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Middleville Music Festival Raises Funds and Awareness for Environmental Causes

One of the musical acts later in the festival. Photo by Jennifer Jean Miller. One of the musical acts later in the festival. Photo by Jennifer Jean Miller.

WALPACK, NJ – The scenic Rosenkrans Farm overlooking the Delaware River was the site for the Middleville Music Festival on Saturday, October 4.

A scenic view of the Delaware River behind the Rosenkrans Farm. Photo by Jennifer Jean Miller.

A scenic view of the Delaware River behind the Rosenkrans Farm. Photo by Jennifer Jean Miller.

A presentation of Brook Falls Farm, the event gathered an all-day lineup of musical talents, and groups interested in raising awareness for environmental causes.

Bands on the roster included: John Ginty and Brother Buddha, Patrick Fitzsimmons, Fitz and Friends, Bovine Social Club, Wood Hippie, High Road Rising, The BItter Chills, Jack Tannehill and SDR, Marji Zintz, WaterPark, Frank Norris, Denny Tilton, Mari Byrd, Non-Stop Denny, and, Kevin Smith.

One of the musical acts takes to a smaller stage during the event. Photo by Jennifer Jean Miller.

One of the musical acts takes to a smaller stage during the event. Photo by Jennifer Jean Miller.

The rainy weather did not deter attendees from enjoying the festivities earlier in the day, and the weather cleared later on, with the moon rising over the farm, with the temperatures cooling down in the evening. The event, which started at 10 a.m., concluded at 10 p.m. There were healthy food vendors that had items for sale, and Skylar’s Lemonade & Apple Cider Stand was on hand, donating a portion of the proceeds for a local animal shelter.

The moon rises over the Middleville Music Festival. Photo by Jennifer Jean Miller.

The moon rises over the Middleville Music Festival. Photo by Jennifer Jean Miller.

There were vendors with items for sale, and Body & Sole Massage Studio had a massage chair at their area, where attendees could take a break for a massage with several of the massage therapists at the event.

Environmental groups such as the Skylands Group of the NJ Chapter Sierra Club, was handing out information at their table. An upcoming screening of the film GMO OMG, coming up in Newton, a free and open to the public event, was one of the items discussed with members of the group, including Susan Williams, the group’s chair. Williams also spoke about the potential privatization of water and sewer resources in Sussex Borough. Timebank was another concept the group offered information about, where talents are exchanged, as well as Transition Newton and NW New Jersey, a concept with a mission to lessen dependency on fossil fuels. The group participated in the People’s Climate March in New York City.

Three members of the Sierra Club from left to right: Tina Novak, Edgar Shepherd, and chair Susan Williams. Photo by Jennifer Jean Miller.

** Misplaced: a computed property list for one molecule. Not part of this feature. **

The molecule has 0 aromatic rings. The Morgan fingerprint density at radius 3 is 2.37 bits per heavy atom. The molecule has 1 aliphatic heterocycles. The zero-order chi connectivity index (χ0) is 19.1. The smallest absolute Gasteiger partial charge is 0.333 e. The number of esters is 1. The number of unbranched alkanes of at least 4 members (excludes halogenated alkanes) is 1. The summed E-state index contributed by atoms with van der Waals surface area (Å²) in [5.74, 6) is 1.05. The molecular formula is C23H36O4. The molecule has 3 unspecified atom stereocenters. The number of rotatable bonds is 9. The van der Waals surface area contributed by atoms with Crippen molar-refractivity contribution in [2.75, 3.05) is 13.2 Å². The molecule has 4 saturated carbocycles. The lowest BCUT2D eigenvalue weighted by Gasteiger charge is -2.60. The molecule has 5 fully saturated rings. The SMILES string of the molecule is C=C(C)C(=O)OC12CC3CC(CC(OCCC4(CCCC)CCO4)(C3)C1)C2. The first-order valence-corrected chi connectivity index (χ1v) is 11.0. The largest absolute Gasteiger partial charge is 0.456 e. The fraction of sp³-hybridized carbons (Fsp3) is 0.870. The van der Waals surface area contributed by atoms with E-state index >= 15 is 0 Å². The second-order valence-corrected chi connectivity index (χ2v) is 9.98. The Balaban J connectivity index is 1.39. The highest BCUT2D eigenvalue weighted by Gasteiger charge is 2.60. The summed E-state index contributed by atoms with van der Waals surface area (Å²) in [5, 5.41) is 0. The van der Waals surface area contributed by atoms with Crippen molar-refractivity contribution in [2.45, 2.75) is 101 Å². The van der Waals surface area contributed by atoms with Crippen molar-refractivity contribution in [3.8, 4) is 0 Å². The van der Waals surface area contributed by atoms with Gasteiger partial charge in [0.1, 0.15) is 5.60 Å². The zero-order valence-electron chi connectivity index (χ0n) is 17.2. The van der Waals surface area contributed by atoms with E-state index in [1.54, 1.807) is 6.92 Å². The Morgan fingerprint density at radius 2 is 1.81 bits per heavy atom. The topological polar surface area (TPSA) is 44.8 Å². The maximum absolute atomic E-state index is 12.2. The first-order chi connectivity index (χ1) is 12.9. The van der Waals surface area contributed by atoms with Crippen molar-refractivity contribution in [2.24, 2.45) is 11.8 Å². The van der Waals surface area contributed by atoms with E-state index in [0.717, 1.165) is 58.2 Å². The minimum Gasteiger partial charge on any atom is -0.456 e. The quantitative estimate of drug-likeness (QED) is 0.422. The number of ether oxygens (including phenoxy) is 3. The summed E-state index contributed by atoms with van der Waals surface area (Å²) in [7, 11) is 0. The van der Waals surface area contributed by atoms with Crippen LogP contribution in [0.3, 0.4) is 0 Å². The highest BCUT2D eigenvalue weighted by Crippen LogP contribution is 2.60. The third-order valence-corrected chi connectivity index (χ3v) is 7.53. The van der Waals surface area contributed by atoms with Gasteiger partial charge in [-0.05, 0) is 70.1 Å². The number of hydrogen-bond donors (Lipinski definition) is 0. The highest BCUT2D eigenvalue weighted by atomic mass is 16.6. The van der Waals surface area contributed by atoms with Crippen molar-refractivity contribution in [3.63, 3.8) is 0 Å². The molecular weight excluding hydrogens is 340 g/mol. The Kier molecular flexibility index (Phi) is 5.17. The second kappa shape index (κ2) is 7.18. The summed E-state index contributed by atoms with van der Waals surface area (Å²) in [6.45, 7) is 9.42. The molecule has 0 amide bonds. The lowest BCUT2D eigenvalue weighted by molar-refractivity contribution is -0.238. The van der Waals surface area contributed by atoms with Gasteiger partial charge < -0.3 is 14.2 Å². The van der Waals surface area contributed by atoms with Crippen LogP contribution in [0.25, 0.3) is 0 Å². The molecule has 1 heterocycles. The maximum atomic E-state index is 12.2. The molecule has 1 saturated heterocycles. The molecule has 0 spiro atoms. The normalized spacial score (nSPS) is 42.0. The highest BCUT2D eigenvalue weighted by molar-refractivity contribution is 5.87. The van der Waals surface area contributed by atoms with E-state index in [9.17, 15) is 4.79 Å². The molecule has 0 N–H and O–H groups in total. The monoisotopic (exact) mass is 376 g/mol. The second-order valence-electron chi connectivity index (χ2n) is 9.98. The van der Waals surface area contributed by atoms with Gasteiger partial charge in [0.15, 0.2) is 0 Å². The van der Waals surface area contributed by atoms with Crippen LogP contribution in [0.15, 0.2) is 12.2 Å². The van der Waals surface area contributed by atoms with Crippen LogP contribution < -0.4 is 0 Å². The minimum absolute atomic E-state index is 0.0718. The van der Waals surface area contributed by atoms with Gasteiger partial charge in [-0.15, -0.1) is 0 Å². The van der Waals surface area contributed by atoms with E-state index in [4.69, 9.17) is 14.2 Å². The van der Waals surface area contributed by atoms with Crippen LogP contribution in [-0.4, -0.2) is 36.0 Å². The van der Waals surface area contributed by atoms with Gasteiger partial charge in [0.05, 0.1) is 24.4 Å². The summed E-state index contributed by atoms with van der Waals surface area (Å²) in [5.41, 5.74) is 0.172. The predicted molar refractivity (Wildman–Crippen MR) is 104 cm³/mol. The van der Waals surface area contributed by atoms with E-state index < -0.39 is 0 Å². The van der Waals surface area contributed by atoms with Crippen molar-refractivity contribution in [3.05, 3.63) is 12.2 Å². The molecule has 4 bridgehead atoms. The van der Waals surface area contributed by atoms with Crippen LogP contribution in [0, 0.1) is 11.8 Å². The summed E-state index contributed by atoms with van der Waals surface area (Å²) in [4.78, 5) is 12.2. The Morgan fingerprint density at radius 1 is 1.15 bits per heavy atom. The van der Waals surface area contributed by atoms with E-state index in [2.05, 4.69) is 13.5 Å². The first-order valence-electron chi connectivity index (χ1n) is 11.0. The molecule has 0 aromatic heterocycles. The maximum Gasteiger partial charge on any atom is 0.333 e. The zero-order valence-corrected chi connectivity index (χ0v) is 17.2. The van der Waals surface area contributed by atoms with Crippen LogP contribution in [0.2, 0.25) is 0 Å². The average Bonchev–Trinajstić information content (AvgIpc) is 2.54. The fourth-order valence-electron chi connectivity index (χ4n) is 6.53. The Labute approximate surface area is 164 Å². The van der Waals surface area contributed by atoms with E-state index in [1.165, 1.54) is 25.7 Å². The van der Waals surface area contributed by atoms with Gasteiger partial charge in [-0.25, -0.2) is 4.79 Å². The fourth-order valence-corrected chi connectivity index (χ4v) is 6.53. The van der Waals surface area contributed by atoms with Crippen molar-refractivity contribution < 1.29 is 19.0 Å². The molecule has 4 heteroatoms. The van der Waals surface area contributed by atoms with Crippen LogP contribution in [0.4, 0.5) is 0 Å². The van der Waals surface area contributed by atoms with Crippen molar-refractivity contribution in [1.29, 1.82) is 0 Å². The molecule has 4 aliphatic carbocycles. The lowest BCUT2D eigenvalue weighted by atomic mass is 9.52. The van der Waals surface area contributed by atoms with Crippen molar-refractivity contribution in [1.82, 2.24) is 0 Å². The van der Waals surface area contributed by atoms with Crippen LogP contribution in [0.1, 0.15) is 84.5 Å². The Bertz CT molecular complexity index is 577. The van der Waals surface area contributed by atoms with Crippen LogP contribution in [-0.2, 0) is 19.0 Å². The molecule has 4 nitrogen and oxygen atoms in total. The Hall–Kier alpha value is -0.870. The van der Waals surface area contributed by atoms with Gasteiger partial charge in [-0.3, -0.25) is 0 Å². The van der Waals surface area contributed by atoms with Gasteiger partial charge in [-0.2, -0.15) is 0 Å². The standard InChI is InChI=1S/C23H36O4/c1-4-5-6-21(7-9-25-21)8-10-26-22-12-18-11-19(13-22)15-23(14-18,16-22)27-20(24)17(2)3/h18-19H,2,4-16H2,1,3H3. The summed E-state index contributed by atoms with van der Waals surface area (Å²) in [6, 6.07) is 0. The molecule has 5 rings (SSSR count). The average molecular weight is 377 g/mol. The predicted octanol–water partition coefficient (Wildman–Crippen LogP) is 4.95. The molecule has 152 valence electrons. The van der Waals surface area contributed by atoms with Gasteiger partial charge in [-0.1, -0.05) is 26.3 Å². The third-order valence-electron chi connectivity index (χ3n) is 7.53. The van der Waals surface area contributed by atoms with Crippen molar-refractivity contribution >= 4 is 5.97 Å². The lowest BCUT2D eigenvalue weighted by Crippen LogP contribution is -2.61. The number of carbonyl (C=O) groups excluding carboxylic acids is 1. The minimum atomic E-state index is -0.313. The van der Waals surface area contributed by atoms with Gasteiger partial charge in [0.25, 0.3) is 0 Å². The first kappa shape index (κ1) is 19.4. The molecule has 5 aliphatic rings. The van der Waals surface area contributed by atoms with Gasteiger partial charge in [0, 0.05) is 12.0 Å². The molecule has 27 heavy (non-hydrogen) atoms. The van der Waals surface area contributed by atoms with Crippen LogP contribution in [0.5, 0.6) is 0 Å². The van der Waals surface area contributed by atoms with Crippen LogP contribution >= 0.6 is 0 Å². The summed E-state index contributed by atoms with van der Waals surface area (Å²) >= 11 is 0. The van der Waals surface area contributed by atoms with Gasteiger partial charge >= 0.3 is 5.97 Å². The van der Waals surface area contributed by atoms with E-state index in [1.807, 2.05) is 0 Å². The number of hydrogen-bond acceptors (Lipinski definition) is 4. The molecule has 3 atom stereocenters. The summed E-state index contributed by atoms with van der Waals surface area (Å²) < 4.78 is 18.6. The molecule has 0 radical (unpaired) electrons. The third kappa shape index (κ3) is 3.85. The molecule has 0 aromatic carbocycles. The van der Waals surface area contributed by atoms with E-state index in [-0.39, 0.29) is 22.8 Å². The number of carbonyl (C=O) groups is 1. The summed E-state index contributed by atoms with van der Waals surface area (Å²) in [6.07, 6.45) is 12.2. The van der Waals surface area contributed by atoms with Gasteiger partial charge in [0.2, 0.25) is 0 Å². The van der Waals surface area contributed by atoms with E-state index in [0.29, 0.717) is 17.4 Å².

Three members of the Sierra Club from left to right: Tina Novak, Edgar Shepherd, and chair Susan Williams. Photo by Jennifer Jean Miller.

Another point of interest was environmental activist Elizabeth Nelson’s anti-fracking mobile. Nelson has made cross-country treks to educate the destinations she has traveled to about the dangers of fracking, making her way to 36 states over 156 days. One of her major concerns is fracking in the Delaware River Basin. During her trips, she has made her way to support groups, including the Elsipogtog Nation in New Brunswick, Canada. More recently, Nelson has talked about a ban of fracking waste in New Jersey, that was originally a bill in the New Jersey Senate and Asssembly (S1041/A2108), and passed in the assembly, but was vetoed in the senate in August 2014. She mentioned, however, that the City of Elizabeth would like to enact a ban on fracking waste from entering its borders.

The anti-fracking mobile that made its way across the continental United States and into Canada and Alaska. Photo by Jennifer Jean Miller.

The anti-fracking mobile that made its way across the continental United States and into Canada and Alaska. Photo by Jennifer Jean Miller.

 

Elizabeth Nelson holds up her sign about the Elsipogtog Nation and stands in front of her anti-fracking mobile. Photo by Jennifer Jean Miller.

Elizabeth Nelson holds up her sign about the Elsipogtog Nation and stands in front of her anti-fracking mobile. Photo by Jennifer Jean Miller.

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1 Comment on Middleville Music Festival Raises Funds and Awareness for Environmental Causes

  1. I would like to thank all the participants, talent, and speakers at The Middleville Music Festival. Together we NOW go FORWARD. Thank you. And thank yourselves too because on Saturday YOU made a difference.

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